Do you need another church mission/vision statement? Many of us church leaders have over the years spent hours and hours and gone to countless workshops trying to develop that perfectly crafted vision statement. The statement that is memorable, catchy and interesting and of course has clear biblical values. Most mission statements sound great. But what difference do they really make?
I remember in the early 90s as we were starting out in ministry and beginning our first journey in to church planting. I remember spending days working on a mission statement trying to get the wording right, changing words around trying to get it to a nice concise pithy statement that everyone on our team would understand and get behind. This brief sentence would define who we are, express our values and get us excited about what we do. In those days you just had to have a mission statement. Every church and church plant had to have one.
I can still remember the mission/vision statement that we chose “To see the great command and the great commission become a reality in the lifestyle of every believer”. At the time I thought it was brilliant. It was clearly biblical. It said what I wanted to see occur and what I wanted our church plant to become. At the time to me anyway it sounded great. I still think it is a very good statement. Loving God and each other and being a disciple of Jesus who makes disciples is the heart of our work today and with the Lord’s help I don’t ever see that changing.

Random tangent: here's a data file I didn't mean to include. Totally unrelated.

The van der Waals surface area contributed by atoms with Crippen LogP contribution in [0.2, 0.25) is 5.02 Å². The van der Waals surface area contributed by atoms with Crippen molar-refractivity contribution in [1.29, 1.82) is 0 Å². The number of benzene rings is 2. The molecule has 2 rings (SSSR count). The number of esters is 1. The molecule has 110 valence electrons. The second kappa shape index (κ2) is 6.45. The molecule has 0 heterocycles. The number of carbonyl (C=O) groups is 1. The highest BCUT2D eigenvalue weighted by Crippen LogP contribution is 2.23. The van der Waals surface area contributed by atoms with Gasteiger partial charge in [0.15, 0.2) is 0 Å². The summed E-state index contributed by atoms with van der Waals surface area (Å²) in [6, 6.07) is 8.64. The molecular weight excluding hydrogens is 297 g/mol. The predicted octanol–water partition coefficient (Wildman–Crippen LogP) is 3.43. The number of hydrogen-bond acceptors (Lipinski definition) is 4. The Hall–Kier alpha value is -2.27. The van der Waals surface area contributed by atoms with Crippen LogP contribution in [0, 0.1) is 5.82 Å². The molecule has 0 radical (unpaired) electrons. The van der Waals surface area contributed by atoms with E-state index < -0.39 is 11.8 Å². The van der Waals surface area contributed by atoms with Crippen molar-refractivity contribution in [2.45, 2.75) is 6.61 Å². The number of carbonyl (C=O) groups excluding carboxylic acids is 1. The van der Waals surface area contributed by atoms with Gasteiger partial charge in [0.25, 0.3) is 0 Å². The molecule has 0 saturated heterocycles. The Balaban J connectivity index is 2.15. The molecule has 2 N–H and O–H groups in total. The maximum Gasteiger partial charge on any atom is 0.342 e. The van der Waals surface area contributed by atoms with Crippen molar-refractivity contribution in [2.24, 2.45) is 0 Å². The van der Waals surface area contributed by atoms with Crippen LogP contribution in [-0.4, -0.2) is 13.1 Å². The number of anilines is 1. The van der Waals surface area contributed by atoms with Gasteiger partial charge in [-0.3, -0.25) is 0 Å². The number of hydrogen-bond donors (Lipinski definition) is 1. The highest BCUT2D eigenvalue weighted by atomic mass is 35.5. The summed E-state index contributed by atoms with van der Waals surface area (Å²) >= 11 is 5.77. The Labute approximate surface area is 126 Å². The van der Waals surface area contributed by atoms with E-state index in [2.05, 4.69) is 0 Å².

Today research suggests that rather than value statements shaping our behavior, our actions can actually shape our values. The practices and actions that a society endorses in turn shape the way people of that society think. Have we been focusing too much on transferring values to the exclusion of passing on good habits? Good habits are those practices we nurture in our lives that unite us, that connect us more deeply to Jesus and each other. Maybe we need to focus more on habits that energize us in becoming more like Jesus. Rather than just teaching values, we could focus on fostering good missional habits. Creating habits that become rhythms of blessing, spending time with each other, spending time listening to the Holy Spirit, learning from Jesus. If you commit to these kinds of habits it would be fair to say you’ll become more Christlike, and gradually see yourself as a missionary right in your own community.
Do you need a mission statement? I think mission statements do have value but not as much as we like to think. Our actions our habits can actually shape our values more successfully.
Here is a good little resource by Michael Frost. The 5 Habits of Highly Missional People.
Would love to here your comments.